Offering original research on Mikhail Bakhtin by leading scholars in the field, this special issue of SAQ
both celebrates the recent centennial of Bakhtin’s birth and elaborates significant new strains in Bakhtinian thinking. The distinction between Bakhtin and “Bakhtin” is a measure of the incommensurable space between the biographically verifiable figure and the one who emerges from contemporary critical applications of his work. While the inevitability of this space must be acknowledged, so too must its implications for a politics of culture where theory is concerned. Can there be a real Bakhtin, and can this one simply be the relevant Bakhtin? Is the deified Bakhtin just a reified Bakhtin?
Exploring both the dynamism of Bakhtin versus “Bakhtin” and the dynamics of “possible Bakhtins,” the contributors tackle this theorist’s range of shifting shapes, from the carnival-messianistic and the chronotopic, through the philosophic and the ideologic, to the “applied Bakhtin” of the social sciences. Bakhtin’s texts are examined in the context of work by such disparate figures as Ernst Cassirer and Rudolph Rocker, while various aspects of the academic “Bakhtin industry” are examined, including the “will to mythology by anthology” and the inequities of a world market in ideas exemplified by the resource gap between Russian and Western scholarship. The “state of the archive” is assessed by both UK Bakhtin Centre Director David Shepherd and Russian Bakhtin Archivist Nikolai Pan’kov. Throughout the issue, which is framed by Peter Hitchcock’s introductory polemics and Michael Holquist’s afterword, author and archive are continually deconstructed and reconstructed.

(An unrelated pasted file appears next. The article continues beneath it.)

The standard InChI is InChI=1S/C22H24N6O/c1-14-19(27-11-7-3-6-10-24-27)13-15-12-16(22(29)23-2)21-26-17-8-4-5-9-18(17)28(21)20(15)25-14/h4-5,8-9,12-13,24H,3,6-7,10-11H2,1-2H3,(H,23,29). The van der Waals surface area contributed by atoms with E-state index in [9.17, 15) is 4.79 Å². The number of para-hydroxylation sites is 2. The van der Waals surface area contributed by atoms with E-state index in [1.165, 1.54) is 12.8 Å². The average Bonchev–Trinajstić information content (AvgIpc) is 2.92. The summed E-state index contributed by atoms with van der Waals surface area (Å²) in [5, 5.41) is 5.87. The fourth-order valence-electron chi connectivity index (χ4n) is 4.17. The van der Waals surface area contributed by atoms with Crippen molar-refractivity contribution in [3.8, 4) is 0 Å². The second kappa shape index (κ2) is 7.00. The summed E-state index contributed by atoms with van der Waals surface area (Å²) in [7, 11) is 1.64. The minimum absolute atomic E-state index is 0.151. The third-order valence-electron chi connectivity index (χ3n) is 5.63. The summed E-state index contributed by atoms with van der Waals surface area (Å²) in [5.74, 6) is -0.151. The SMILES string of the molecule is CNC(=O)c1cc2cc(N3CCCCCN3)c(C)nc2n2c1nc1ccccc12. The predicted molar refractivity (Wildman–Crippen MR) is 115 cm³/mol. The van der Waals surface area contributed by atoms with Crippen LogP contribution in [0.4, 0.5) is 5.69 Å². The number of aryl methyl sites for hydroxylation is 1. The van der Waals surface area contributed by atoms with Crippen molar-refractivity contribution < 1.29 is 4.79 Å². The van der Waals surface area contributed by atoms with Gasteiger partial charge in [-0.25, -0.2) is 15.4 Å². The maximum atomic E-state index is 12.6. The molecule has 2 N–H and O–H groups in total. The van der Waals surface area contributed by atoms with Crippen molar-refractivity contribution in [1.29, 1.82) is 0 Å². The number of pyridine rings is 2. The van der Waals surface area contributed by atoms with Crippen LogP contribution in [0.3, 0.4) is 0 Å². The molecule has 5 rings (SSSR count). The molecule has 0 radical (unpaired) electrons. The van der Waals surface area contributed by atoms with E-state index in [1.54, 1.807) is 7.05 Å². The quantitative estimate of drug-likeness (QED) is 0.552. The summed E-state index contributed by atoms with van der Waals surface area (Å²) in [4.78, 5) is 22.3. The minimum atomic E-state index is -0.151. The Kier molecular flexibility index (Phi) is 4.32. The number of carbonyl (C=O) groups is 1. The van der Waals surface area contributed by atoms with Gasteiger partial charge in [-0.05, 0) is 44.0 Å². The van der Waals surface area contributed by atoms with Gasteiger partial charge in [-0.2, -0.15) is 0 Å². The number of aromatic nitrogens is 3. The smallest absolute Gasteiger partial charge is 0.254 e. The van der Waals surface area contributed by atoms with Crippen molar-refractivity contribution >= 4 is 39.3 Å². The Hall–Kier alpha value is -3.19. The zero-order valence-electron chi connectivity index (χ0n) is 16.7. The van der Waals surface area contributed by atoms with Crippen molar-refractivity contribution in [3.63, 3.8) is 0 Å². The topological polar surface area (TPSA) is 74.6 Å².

Contributors. Robert Barsky, Rachel Falconer, Maroussia Hadjukowski-Ahmed, Ken Hirschkop, Peter Hitchcock, Michael Holquist, Vitaly Makhlin, Nikolai Pan’kov, Brian Poole, David Shepherd, Galin Tihanov, Anthony Wall